A firefighting case and analysis illustrate the assessment of brittleness during operations:
Companies arrive on the fire scene and implement standard operating procedures for an active fire on the first floor of the building. The first ladder company initiates entry to the apartment on fire, while the second ladder gets to the second floor in order to search for potentially trapped victims (the ‘floor above the fire’ is an acknowledged hazardous position). In the meantime, engine companies stretch hose-lines but experience various difficulties delaying their actions, especially because they cannot achieve optimal positioning of their apparatus on a heavily trafficked street. While all units are operating, conditions are deteriorating in the absence of water being provisioned on the fire. The Incident Commander (IC) transmits a ‘all hands’ signal to the dispatcher, leading to the immediate assignment of additional companies. Almost at the same time, members operating above the fire transmit a ‘URGENT’ message over the radio. Although the IC tries to establish communication and get more information about the difficulties encountered, he does not have uncommitted companies to assist the members. Within less than a minute, a back-draft-type explosion occurs in the on fire apartment, engulfing the building’s staircase in flames and intense heat for several seconds, and erupting through the roof. As the members operating on the second floor had not been able to get access to the apartment there due to various difficulties, they lacked both a refuge area (apartment) and an egress route (staircase). The second ladder company was directly exposed to life-threatening conditions.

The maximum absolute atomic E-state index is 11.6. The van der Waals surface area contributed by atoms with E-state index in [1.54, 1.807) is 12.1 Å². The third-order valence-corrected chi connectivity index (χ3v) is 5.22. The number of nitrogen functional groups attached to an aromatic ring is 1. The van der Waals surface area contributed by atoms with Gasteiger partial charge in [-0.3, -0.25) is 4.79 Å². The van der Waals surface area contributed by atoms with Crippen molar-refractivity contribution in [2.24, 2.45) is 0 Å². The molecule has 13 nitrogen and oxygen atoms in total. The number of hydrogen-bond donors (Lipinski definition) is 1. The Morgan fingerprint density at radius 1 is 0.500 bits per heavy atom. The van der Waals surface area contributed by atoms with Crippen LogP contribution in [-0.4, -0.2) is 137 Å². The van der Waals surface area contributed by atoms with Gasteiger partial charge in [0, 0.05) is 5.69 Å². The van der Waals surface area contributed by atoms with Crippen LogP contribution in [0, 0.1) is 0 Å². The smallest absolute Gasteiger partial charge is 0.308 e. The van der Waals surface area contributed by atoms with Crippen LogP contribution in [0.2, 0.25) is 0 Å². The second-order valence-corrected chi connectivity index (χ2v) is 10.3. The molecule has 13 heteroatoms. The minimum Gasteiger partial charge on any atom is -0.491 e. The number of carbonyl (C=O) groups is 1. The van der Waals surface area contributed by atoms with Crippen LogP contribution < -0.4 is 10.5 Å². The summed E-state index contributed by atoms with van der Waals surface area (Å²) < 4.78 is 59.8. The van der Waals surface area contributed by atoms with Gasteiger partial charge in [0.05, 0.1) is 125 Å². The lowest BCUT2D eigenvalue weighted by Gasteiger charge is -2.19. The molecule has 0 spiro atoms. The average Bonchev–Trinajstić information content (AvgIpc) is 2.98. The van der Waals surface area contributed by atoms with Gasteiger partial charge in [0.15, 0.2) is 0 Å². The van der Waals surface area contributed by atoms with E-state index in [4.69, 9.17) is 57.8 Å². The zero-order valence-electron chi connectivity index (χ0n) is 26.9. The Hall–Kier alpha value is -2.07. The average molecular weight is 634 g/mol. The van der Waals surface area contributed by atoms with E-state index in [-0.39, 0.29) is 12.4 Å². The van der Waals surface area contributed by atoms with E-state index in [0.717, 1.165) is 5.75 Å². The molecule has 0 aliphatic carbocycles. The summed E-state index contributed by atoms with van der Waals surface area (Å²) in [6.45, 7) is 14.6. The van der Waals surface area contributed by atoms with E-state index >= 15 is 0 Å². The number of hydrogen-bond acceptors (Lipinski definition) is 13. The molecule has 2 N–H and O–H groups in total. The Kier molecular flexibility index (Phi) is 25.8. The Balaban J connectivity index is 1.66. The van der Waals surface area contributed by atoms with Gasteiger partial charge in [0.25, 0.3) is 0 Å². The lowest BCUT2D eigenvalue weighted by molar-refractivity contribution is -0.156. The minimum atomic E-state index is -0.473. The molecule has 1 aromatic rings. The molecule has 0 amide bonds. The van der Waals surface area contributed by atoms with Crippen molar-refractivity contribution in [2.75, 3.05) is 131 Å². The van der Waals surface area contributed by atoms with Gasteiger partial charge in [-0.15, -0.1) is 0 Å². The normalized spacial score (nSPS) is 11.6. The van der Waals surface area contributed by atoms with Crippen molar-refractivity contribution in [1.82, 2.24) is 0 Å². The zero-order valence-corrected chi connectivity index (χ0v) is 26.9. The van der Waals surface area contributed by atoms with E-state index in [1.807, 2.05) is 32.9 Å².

In spite of the negative outcome of the situation described, it illustrates a practice of noticing brittleness during the response to a crisis. The Incident Commander (IC) recognised and signalled a ‘all hands’ situation, in order to inform dispatchers that all companies were operating and to promptly request additional resources. ICs are particularly attentive to avoid risks of lacking capacity to respond to immediate demands as well as to new demands. The ‘all hands’ signal is a recognition that the situation is precarious (brittle) because operations are vulnerable to any additional demands that may occur.

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Healthcare illustration

Lack of overseeing capability as a source of brittleness.